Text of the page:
Elliot Alan Stein, Ph.D.

Senior Investigator

Neuroimaging Research Branch

NIDA

251 Bayview Boulevard
Suite 200
Baltimore, MD 21224

443-740-2650

estein@mail.nih.gov

Research Topics

Our research is directed at understanding the neurobiological mechanisms underlying human drug use and addiction. Using a number of MRI based (e.g. fMRI, MR spectroscopy, functional connectivity, DTI) and PET (dopamine, serotonin systems) imaging techniques in both human and animal models, we aim to understand how both acute and chronic drug administration alters neuronal and cognitive processing and subsequent behavioral outcome. Our human imaging research, centered mostly on cocaine and nicotine dependence, emphasizes the importance of cognitive, affective, personality and environmental interactions with the drug’s pharmacological properties. More recent studies are examining these properties in marijuana, ecstasy and methamphetamine users. Drug using individuals and healthy matched control subjects are employed to test specific hypotheses related to such cognitive constructs as attention, reward processing, craving, affect, decision making and response inhibition. The consequences of chronic drug use on systems level neuroplasticity are examined longitudinally during drug withdrawal and treatment regimens. Together with our collaborators, we have begun to examine how specific individual genetic polymorphisms help explain the group variance imaging endophenotypes to better understand trait related predisposition and hopefully, treatment outcome. Finally, rodent and non-human primate imaging models are employed to address the biophysical bases of the fMRI signal and, using chronic drug use models unavailable in human research, better understand where and how various neuropharmacological manipulations alter local and circuit level neuronal functions. The long-term goal of this research is to develop more efficacious strategies to both treat existing and help prevent future drug use in high risk populations.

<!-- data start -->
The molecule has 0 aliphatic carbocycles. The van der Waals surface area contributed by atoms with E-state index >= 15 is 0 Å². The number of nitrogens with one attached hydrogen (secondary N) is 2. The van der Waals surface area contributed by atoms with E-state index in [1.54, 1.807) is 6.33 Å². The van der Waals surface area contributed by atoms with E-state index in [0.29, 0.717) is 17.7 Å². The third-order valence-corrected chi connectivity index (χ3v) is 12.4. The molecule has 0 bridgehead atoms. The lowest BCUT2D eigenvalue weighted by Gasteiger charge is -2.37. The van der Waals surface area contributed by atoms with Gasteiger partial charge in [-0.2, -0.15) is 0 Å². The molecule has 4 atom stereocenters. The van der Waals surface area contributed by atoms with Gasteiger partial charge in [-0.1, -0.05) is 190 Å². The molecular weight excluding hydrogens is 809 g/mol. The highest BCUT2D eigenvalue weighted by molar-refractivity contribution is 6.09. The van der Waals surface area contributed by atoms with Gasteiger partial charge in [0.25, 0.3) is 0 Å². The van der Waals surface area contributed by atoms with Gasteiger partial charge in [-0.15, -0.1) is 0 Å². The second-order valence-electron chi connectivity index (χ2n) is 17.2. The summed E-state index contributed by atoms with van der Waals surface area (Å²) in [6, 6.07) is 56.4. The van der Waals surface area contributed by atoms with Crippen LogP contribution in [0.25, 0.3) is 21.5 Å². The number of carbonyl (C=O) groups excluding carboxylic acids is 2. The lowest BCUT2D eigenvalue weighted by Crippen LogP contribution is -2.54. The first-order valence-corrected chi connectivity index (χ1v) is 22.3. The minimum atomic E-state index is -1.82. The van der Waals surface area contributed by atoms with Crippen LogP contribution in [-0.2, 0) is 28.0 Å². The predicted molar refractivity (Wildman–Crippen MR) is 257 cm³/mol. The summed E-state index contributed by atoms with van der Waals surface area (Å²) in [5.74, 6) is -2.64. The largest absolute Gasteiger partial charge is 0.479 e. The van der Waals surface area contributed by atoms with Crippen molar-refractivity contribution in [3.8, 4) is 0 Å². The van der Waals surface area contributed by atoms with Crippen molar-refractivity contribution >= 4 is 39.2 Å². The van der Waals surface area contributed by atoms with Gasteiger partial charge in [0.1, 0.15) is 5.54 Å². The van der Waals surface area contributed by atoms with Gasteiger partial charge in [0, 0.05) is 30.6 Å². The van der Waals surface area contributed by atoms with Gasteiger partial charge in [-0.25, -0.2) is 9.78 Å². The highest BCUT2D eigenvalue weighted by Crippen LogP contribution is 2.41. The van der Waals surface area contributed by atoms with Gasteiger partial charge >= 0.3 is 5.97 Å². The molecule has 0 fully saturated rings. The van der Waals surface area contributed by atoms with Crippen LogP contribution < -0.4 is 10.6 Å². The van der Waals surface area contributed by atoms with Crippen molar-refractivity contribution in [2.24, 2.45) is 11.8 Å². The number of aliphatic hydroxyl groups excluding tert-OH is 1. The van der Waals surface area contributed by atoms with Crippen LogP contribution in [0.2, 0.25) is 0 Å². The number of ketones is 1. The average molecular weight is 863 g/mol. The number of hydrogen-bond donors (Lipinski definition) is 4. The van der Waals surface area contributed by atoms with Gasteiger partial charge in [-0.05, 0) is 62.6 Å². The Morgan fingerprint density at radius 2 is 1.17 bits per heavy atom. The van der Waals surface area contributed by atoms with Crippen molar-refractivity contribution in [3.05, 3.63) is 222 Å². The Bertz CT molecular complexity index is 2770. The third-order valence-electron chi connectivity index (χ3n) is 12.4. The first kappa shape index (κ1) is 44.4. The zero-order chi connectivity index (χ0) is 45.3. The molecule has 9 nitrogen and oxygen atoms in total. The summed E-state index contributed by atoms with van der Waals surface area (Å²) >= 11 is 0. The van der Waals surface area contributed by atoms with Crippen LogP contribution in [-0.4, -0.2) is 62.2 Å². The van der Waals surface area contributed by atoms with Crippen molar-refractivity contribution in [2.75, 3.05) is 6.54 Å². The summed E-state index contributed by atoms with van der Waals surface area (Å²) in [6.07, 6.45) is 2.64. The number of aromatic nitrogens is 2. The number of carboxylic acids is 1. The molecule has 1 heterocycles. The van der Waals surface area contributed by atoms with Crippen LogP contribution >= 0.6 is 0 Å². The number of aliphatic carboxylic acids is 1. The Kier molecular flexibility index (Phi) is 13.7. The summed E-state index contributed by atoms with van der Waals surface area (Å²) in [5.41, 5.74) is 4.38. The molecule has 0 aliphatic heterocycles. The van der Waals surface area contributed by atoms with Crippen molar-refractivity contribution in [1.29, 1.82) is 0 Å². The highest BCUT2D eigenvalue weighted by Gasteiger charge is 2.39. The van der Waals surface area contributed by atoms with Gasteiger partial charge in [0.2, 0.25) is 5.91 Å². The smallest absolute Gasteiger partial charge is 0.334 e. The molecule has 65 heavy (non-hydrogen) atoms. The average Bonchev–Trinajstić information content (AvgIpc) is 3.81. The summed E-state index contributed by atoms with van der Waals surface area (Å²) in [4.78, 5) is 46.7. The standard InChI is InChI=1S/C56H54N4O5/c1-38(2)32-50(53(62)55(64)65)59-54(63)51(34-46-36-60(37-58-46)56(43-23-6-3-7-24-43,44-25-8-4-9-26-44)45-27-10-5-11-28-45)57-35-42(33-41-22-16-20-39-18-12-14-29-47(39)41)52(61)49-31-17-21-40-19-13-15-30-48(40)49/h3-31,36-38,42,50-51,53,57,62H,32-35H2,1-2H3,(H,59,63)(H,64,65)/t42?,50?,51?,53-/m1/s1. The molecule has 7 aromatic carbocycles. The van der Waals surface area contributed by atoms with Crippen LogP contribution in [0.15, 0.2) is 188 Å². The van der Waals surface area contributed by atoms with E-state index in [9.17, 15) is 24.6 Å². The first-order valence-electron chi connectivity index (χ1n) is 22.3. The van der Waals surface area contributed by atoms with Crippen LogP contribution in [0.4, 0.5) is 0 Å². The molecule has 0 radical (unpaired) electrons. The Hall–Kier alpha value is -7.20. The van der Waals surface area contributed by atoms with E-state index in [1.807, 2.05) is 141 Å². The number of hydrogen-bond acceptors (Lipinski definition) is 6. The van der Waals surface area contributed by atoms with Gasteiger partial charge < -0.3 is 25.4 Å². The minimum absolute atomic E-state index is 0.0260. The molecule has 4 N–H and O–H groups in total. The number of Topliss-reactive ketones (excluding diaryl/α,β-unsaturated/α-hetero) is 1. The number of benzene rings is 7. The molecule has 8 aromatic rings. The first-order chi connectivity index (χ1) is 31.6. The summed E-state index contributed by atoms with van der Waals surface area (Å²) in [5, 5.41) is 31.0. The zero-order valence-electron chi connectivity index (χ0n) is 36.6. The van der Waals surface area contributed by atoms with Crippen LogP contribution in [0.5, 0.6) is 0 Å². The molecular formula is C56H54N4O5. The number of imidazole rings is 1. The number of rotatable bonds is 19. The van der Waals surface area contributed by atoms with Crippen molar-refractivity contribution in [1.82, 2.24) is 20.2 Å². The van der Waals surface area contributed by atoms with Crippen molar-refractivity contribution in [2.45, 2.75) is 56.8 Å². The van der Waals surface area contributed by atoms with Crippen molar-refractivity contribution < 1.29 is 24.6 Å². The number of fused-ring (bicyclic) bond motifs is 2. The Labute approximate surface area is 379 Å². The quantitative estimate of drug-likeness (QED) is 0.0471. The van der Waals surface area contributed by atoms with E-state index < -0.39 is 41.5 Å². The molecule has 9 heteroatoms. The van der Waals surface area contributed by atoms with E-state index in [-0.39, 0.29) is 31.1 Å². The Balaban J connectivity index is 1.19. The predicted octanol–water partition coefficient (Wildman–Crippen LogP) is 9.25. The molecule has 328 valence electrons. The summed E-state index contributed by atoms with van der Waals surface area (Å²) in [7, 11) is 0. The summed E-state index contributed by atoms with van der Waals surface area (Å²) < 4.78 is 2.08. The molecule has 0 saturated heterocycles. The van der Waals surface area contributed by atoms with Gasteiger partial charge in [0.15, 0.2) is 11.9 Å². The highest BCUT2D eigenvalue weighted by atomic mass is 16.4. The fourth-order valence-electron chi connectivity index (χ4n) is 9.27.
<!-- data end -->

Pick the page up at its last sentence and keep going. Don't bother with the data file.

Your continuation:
Selected Publications

  1. Lu H, Zou Q, Gu H, Raichle ME, Stein EA, Yang Y. Rat brains also have a default mode network. Proc Natl Acad Sci U S A. 2012;109(10):3979-84.

  2. Lerman C, Gu H, Loughead J, Ruparel K, Yang Y, Stein EA. Large-scale brain network coupling predicts acute nicotine abstinence effects on craving and cognitive function. JAMA Psychiatry. 2014;71(5):523-30.

  3. Hong LE, Hodgkinson CA, Yang Y, Sampath H, Ross TJ, Buchholz B, Salmeron BJ, Srivastava V, Thaker GK, Goldman D, Stein EA. A genetically modulated, intrinsic cingulate circuit supports human nicotine addiction. Proc Natl Acad Sci U S A. 2010;107(30):13509-14.

  4. Geng X, Hu Y, Gu H, Salmeron BJ, Adinoff B, Stein EA, Yang Y. Salience and default mode network dysregulation in chronic cocaine users predict treatment outcome. Brain. 2017.

  5. Hu Y, Salmeron BJ, Gu H, Stein EA, Yang Y. Impaired functional connectivity within and between frontostriatal circuits and its association with compulsive drug use and trait impulsivity in cocaine addiction. JAMA Psychiatry. 2015;72(6):584-92.

Related Scientific Focus Areas


This page was last updated on August 15th, 2017